If you’ve ever experienced fraud, it can be distressing and emotionally draining. A common scam that has been increasing in recent years is ‘Authorised Push Payment’ (APP) fraud. However new FCA codes of conduct means consumers might be more protected than they think.
What is APP fraud? What are the new FCA codes? How are consumers protected? Read this blog for more.
What is APP fraud?
‘Authorised Push Payments’ (APP) occur when fraudsters con individuals into making payments to them. Common scenarios are where you receive a call from someone pretending to be a representative of a bank and claims that there has been fraud on your account, which requires them to move money immediately. Fraudsters can also pretend to be a solicitor, builder or another individual whom you were expecting to pay soon.
The challenge with this type of fraud is that it circumvents banks existing protections, as the payment is authorised directly from the account holder and it is usually already received by the fraudster by the time they understand what has happened. Furthermore, the bank’s procedures for handling these cases are often unclear and not consistently applied.
These scams have also been increasingly more sophisticated in recent times with fraudsters using information that makes it appear legitimate, such as text chains from the bank, calling from the bank’s number or using information about the customer that only the bank would know.
What to do when you authorise a payment to a fraudster?
While in most cases you will be able to get a refund from your bank when there has been an unauthorised payment from your account, this is not always the case where you are an innocent victim of fraud, and you authorise a payment to fraudsters. TSB was the first bank to offer a guarantee that it would automatically refund all innocent customers who have been defrauded. However, this May, eight financial institutions signed a voluntary code committing to providing their customers with a remedy in exactly these types of situations.
The new code
Now payment service providers which sign up to the new code should make sure that victims of an APP scam are reimbursed.
The banks which have currently signed up and committed to implementing the code immediately are:
- HSBC (including First Direct and M&S Bank)
- Lloyds (including Halifax, Bank of Scotland, and Intelligent Finance)
- Metro Bank
- RBS (including NatWest and Ulster Bank)
- Santander (including Cahoot and Cater Allen)
- Starling Bank
What do I do if I am a victim of APP
As the code is voluntary, you should check whether your bank is a member in order to be eligible. You should also note it only applies to scams which took place on or after 28 May 2019.
If you are a victim of an APP scam then you should report the fraud to your bank immediately. There is a set of criteria in the code that banks should use to determine whether you would be able to get your money back.
The list of criteria the bank will use includes:
- the transaction must be an APP scam
- the transaction must be between GBP-denominated UK domestic accounts
- you (the payer) must be a consumer, a micro-enterprise or a small charity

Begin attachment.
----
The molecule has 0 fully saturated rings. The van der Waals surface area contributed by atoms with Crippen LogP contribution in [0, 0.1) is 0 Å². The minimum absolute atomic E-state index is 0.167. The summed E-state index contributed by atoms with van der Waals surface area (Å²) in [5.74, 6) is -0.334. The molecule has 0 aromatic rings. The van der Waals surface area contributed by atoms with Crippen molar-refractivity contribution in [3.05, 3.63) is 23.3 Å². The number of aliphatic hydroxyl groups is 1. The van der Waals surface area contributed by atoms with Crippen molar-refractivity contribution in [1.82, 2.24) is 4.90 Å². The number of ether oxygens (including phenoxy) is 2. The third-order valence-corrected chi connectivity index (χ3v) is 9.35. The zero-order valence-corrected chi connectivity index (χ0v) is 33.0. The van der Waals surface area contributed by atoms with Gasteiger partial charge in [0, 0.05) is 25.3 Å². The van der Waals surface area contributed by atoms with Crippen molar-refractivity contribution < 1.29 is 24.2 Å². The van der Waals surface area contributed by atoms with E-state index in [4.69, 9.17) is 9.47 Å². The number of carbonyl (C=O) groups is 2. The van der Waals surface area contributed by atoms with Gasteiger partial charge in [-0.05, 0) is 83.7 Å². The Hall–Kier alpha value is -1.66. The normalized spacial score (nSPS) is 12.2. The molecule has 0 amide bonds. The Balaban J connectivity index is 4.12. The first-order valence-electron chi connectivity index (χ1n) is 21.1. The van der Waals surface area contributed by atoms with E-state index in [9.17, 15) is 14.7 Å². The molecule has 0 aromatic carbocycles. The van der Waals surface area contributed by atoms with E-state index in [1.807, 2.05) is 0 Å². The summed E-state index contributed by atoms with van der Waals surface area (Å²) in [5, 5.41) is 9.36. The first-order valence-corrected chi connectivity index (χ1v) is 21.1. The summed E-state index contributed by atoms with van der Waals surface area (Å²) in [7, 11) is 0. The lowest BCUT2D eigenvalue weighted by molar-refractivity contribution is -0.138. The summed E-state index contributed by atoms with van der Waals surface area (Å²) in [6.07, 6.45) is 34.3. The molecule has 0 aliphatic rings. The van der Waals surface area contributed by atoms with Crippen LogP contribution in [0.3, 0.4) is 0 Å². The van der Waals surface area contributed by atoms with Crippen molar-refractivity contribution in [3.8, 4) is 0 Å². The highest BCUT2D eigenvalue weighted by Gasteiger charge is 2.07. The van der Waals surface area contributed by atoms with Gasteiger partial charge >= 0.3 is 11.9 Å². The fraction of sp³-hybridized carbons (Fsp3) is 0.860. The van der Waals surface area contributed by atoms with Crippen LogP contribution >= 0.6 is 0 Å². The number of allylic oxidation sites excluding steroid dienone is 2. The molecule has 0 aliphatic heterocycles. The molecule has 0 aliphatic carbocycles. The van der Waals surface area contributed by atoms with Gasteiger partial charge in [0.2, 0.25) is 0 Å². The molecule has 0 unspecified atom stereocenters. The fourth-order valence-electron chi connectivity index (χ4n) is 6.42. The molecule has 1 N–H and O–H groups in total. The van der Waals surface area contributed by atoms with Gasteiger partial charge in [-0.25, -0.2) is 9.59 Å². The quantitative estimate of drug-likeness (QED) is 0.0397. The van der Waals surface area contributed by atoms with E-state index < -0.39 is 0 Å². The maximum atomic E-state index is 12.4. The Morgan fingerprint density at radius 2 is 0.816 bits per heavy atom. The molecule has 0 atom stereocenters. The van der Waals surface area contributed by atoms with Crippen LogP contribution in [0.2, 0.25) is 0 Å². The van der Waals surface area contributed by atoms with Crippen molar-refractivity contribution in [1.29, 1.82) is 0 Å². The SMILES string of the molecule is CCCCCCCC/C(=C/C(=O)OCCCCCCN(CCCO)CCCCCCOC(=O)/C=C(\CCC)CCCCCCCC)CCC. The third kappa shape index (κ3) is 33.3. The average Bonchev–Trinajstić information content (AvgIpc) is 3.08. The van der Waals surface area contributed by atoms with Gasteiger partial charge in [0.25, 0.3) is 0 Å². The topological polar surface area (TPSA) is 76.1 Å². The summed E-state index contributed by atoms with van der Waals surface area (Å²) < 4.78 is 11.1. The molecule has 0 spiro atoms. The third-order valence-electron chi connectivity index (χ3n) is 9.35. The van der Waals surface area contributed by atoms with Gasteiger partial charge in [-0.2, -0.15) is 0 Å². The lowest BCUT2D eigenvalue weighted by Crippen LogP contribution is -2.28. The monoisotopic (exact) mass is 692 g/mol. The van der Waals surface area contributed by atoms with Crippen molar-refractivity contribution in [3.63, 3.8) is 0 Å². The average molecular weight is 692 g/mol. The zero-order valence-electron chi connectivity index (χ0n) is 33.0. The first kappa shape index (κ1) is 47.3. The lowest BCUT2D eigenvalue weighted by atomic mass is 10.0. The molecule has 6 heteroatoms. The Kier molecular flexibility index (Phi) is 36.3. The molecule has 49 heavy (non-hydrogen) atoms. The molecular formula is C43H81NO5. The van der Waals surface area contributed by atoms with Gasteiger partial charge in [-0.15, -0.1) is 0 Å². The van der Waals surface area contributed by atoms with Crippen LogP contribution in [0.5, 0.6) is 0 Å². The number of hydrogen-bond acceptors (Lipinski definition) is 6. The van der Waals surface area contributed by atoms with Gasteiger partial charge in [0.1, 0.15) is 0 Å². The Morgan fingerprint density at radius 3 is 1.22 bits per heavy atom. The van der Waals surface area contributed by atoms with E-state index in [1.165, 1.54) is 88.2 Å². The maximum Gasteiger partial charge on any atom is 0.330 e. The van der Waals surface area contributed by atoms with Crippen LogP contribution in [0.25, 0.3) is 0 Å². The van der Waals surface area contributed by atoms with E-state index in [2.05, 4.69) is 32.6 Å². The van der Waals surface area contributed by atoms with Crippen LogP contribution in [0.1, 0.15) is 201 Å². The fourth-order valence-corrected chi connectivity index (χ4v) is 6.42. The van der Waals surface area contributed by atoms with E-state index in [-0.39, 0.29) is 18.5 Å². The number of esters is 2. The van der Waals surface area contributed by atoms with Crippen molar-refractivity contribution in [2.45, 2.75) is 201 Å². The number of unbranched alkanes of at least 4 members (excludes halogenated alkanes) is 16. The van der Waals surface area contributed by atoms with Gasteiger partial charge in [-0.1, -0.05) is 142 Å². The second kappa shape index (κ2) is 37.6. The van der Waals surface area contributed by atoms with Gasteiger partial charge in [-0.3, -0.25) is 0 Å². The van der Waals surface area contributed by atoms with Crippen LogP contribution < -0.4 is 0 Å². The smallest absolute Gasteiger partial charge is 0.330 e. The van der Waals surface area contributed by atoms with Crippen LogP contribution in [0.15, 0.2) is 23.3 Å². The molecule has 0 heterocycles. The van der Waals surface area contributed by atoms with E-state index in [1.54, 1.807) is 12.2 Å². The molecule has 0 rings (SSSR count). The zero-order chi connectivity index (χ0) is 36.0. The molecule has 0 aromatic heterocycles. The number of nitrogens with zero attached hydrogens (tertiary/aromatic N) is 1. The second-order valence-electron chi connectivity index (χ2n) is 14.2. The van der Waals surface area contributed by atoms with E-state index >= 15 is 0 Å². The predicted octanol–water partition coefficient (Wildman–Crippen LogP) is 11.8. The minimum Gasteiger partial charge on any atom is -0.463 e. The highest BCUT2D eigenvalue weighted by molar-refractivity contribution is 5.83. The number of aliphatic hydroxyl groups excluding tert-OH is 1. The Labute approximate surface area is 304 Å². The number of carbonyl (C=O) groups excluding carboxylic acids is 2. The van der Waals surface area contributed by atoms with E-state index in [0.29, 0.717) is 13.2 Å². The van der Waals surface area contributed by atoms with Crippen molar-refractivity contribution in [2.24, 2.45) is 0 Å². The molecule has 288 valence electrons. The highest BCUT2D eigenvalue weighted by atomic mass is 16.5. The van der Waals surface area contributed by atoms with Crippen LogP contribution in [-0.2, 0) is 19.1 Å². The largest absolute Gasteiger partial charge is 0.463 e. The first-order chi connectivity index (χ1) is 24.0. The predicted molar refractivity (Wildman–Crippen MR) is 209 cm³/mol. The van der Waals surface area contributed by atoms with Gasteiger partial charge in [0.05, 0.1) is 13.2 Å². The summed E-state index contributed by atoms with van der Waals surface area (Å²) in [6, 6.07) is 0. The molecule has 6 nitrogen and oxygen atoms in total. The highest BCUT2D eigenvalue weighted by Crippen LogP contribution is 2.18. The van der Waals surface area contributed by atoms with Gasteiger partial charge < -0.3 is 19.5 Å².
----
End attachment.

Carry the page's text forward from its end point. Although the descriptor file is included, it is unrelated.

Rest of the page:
- the transaction must be between the victim’s account and the first receiving account
However, a bank may choose not to reimburse a victim under the exceptions contained in the code. The main exceptions include:
- you ignored warnings given in compliance with the code
- you made the payment without a reasonable basis for believing that the transaction was legitimate
- you have been grossly negligent in making the payment
- if the victim is an entity (i.e. a micro-enterprise or small charity), it did not follow its own internal payment procedures
There is a further exception for victims which are assessed as being vulnerable to APP scams, and they should be reimbursed notwithstanding that the victim may fall within one of the exceptions above. Factors which will be taken into account to determine this include the victim’s personal circumstances, their knowledge, skills and capabilities in engaging with financial services and the (financial or non-financial) impact of the scam on the particular victim.
You can read the code here.
If you are refused a reimbursement, you would still usually be able to look to the Financial Ombudsman Service (FSO) to challenge that conclusion. However, it is likely that cases that go to the Financial Ombudsman Service will take longer to resolve.
What can you do to avoid APP scams
The Government and UK Finance recently produced this website to help prevent consumers from falling victims to APP scams. Some of the tips they recommend are:
- Just because someone knows some personal details (such as your name and address or your mother’s maiden name) doesn’t mean they are genuine.
- Banks or trusted organisations such as the police will NEVER contact you asking you to give your PIN or full password, or transfer money to another account.
- When you get an uninvited approach asking for information, always question them. Instead of giving your information, contact the company directly to check the request is genuine.
- Never automatically click on a link in an unexpected email or text.
Remember you should also report any scams to Action Fraud, who are the UK’s national reporting centre for fraud and cybercrime.
Being a victim of fraud is unpleasant and can leave you feeling vulnerable, exposed or distressed. But there are protections out there for consumers. People make mistakes and anybody can be a victim of a scam. But you should remain vigilant and question anyone who asks you to move or transfer money.
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